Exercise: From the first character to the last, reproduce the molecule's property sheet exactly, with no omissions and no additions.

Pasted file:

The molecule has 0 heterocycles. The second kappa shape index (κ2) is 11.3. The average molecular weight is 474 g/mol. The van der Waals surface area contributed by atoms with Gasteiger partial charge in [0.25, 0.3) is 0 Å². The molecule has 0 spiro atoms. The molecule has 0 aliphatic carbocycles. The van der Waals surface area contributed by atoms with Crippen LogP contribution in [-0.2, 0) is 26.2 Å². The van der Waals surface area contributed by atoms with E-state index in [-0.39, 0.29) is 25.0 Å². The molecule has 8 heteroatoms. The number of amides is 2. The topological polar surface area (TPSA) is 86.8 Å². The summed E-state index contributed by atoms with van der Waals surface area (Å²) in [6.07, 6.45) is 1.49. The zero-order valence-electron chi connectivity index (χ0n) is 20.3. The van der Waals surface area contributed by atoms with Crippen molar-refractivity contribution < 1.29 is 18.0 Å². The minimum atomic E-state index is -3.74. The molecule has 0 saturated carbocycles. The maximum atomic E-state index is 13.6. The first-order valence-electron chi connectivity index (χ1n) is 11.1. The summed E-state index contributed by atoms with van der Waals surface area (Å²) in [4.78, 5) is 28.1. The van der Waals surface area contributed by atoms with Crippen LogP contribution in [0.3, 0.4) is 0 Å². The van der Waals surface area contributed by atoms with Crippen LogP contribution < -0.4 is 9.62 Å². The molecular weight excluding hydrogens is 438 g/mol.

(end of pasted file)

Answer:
The molecule has 0 heterocycles. The second kappa shape index (κ2) is 11.3. The average molecular weight is 474 g/mol. The van der Waals surface area contributed by atoms with Gasteiger partial charge in [0.25, 0.3) is 0 Å². The molecule has 0 spiro atoms. The molecule has 0 aliphatic carbocycles. The van der Waals surface area contributed by atoms with Crippen LogP contribution in [-0.2, 0) is 26.2 Å². The van der Waals surface area contributed by atoms with E-state index in [-0.39, 0.29) is 25.0 Å². The molecule has 8 heteroatoms. The number of amides is 2. The topological polar surface area (TPSA) is 86.8 Å². The summed E-state index contributed by atoms with van der Waals surface area (Å²) in [6.07, 6.45) is 1.49. The zero-order valence-electron chi connectivity index (χ0n) is 20.3. The van der Waals surface area contributed by atoms with Crippen molar-refractivity contribution < 1.29 is 18.0 Å². The minimum atomic E-state index is -3.74. The molecule has 0 saturated carbocycles. The maximum atomic E-state index is 13.6. The first-order valence-electron chi connectivity index (χ1n) is 11.1. The summed E-state index contributed by atoms with van der Waals surface area (Å²) in [4.78, 5) is 28.1. The van der Waals surface area contributed by atoms with Crippen LogP contribution in [0.3, 0.4) is 0 Å². The van der Waals surface area contributed by atoms with Crippen LogP contribution < -0.4 is 9.62 Å². The molecular weight excluding hydrogens is 438 g/mol.